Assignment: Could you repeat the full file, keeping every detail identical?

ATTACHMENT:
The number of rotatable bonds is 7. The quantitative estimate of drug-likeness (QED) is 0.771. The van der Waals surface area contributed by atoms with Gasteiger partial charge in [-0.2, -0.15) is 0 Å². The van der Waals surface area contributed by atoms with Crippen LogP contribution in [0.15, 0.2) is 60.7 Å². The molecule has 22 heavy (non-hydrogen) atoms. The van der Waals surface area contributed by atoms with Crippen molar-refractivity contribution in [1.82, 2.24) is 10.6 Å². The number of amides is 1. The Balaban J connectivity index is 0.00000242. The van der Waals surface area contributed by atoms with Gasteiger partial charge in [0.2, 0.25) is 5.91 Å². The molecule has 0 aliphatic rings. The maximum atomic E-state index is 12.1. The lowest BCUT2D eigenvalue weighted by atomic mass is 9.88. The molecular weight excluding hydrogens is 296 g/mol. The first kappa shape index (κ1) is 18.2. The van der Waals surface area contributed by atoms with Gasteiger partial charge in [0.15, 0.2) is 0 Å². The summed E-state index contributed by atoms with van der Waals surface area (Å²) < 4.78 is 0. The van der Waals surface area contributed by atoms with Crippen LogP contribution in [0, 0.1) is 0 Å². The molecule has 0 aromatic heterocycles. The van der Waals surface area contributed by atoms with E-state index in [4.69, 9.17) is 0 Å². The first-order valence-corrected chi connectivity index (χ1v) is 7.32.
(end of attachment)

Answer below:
The number of rotatable bonds is 7. The quantitative estimate of drug-likeness (QED) is 0.771. The van der Waals surface area contributed by atoms with Gasteiger partial charge in [-0.2, -0.15) is 0 Å². The van der Waals surface area contributed by atoms with Crippen LogP contribution in [0.15, 0.2) is 60.7 Å². The molecule has 22 heavy (non-hydrogen) atoms. The van der Waals surface area contributed by atoms with Crippen molar-refractivity contribution in [1.82, 2.24) is 10.6 Å². The number of amides is 1. The Balaban J connectivity index is 0.00000242. The van der Waals surface area contributed by atoms with Gasteiger partial charge in [0.2, 0.25) is 5.91 Å². The molecule has 0 aliphatic rings. The maximum atomic E-state index is 12.1. The lowest BCUT2D eigenvalue weighted by atomic mass is 9.88. The molecular weight excluding hydrogens is 296 g/mol. The first kappa shape index (κ1) is 18.2. The van der Waals surface area contributed by atoms with Gasteiger partial charge in [0.15, 0.2) is 0 Å². The summed E-state index contributed by atoms with van der Waals surface area (Å²) < 4.78 is 0. The van der Waals surface area contributed by atoms with Crippen LogP contribution in [0, 0.1) is 0 Å². The molecule has 0 aromatic heterocycles. The van der Waals surface area contributed by atoms with E-state index in [4.69, 9.17) is 0 Å². The first-order valence-corrected chi connectivity index (χ1v) is 7.32.